Spatially-resolved star formation histories of nearby galaxies: evidence for episodic star formation in disks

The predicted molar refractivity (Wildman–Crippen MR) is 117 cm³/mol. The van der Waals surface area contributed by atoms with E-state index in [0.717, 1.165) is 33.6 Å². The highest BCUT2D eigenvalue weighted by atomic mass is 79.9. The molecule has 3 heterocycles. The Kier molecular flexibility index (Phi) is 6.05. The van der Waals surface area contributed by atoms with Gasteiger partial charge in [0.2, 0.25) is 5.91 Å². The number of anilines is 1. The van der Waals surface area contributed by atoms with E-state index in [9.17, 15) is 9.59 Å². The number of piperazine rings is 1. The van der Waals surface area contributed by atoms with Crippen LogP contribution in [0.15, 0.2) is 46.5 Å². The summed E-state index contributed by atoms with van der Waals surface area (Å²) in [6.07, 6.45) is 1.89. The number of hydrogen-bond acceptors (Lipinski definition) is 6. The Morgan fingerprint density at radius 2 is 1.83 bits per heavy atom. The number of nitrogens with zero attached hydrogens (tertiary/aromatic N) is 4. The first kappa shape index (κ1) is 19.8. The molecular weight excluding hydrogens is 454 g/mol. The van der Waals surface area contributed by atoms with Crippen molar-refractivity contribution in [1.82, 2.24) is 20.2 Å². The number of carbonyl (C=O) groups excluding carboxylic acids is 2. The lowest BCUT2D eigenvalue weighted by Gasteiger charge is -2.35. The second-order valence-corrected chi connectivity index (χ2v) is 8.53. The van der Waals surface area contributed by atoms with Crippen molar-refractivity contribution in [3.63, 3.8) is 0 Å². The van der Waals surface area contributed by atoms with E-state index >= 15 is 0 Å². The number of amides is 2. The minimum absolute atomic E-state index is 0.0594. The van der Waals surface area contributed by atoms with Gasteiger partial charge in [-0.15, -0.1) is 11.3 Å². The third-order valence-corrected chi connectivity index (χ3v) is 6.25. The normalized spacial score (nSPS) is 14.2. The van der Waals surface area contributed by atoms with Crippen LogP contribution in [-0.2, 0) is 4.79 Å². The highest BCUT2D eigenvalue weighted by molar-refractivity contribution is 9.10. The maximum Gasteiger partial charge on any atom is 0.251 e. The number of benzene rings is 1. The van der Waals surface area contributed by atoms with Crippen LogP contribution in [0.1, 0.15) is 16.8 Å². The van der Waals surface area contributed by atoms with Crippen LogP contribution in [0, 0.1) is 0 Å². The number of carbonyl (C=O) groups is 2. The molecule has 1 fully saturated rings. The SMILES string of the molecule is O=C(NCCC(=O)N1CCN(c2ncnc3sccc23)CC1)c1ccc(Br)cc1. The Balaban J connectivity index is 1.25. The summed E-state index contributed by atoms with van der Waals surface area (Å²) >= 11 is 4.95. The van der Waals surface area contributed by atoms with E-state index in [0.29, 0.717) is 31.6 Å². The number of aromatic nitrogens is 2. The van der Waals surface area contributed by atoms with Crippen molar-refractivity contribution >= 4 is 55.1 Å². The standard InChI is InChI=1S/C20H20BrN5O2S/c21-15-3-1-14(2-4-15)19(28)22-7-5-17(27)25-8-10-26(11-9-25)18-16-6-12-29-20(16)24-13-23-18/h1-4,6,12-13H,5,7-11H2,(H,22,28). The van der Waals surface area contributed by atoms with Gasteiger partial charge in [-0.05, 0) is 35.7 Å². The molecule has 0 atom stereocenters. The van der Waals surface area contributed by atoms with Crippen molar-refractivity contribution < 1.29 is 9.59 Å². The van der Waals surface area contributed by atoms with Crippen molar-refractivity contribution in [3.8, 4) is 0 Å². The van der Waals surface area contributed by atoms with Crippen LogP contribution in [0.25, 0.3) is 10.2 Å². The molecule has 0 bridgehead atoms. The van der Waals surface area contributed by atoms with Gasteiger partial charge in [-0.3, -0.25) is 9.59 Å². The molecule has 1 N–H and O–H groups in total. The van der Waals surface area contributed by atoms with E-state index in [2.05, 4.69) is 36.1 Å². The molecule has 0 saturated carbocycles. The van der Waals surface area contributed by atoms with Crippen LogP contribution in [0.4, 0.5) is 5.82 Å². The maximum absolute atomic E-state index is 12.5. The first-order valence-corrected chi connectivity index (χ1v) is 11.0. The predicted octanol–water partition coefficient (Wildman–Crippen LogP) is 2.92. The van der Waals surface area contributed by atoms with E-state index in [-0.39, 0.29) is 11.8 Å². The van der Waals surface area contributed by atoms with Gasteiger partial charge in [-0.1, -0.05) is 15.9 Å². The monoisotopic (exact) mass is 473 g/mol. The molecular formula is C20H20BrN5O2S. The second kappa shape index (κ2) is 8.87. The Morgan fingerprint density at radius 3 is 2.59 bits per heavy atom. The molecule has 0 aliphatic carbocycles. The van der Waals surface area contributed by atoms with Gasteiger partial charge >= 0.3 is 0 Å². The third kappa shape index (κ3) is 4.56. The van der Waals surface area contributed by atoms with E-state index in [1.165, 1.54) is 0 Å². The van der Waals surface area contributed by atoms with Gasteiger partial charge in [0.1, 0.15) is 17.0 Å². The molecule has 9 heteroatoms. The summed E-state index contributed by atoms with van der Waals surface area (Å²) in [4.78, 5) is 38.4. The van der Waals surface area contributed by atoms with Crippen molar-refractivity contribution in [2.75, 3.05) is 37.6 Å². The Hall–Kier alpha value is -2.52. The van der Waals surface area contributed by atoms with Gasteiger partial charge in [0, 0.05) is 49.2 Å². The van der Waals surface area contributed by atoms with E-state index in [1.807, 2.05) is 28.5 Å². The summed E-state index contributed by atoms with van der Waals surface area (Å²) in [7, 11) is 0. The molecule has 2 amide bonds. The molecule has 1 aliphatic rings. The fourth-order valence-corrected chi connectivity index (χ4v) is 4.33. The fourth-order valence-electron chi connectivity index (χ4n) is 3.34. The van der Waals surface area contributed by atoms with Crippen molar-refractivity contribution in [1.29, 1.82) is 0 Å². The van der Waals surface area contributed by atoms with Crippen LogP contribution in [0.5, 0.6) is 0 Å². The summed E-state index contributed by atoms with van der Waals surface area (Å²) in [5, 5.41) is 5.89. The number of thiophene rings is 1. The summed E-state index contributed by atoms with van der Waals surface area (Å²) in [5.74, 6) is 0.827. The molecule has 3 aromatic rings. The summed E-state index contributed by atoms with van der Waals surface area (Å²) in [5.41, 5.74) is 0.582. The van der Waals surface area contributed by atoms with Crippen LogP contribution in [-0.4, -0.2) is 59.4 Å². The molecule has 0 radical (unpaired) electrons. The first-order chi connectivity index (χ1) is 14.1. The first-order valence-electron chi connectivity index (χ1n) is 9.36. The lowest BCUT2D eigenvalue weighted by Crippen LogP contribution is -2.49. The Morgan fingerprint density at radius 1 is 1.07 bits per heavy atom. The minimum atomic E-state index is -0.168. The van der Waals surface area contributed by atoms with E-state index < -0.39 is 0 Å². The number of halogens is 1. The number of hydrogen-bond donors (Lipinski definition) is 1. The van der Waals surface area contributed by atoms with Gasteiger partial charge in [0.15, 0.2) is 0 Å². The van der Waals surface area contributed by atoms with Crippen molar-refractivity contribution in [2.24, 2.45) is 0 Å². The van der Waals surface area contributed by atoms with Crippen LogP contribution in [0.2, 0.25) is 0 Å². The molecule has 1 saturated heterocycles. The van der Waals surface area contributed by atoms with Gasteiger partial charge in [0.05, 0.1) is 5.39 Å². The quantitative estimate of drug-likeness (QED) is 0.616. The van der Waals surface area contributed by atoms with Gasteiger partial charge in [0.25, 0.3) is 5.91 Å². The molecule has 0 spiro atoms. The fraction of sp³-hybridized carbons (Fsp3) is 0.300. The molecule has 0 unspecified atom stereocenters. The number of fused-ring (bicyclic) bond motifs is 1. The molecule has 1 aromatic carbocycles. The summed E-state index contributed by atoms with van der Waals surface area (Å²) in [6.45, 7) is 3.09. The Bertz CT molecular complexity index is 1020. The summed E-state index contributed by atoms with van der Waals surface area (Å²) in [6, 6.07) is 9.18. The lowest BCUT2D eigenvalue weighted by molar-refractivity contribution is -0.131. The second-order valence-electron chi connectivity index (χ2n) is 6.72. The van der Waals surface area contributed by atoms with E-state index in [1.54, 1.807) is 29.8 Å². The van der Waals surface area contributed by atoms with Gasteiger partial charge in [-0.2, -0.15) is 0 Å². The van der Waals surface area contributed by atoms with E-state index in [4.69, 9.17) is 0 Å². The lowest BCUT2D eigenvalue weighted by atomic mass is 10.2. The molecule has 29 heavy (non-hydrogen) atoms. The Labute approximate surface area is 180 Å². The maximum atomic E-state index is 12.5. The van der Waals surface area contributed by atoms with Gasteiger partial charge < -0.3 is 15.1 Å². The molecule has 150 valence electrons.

We use long-slit spectroscopy from Moran et al. to study the radial dependence of the recent star formation histories of nearby galaxies with stellar masses greater than 10^10M_sun. We fit stellar population models to the combination of SSFR, D4000 and Hdelta_A and show that many galaxies have Balmer absorption line equivalent widths that require recent short-lived episodes or bursts of star formation. The fraction of galaxies that have experienced episodic rather than continuous star formation is highest for late-type galaxies with low stellar masses. In these systems, bursts occur both in the inner and outer regions of the galaxy. The fraction of stars formed in a single burst episode is typically around 15% of the total stellar mass in the inner regions of the galaxy and around 5% of the mass in the outer regions. When we average over the population, we find that such bursts contribute around a half of the total mass in stars formed in the last 2 Gyr. In massive galaxies, bursts occur predominantly in the outer disk. Around a third of all massive, bulge-dominated galaxies have experienced recent star formation episodes that are fully confined to their outer (R > 0.7R_90) regions. The fraction of stars formed in a single episode is only 2 - 3 % of the underlying stellar mass, but such bursts contribute nearly all the stellar mass formed in the last 2 Gyr. Recent star formation in outer disks is strongly correlated with the global atomic gas fraction of the galaxy, but not its global molecular gas fraction. We suggest that outer episodic star formation is triggered by gas accretion events.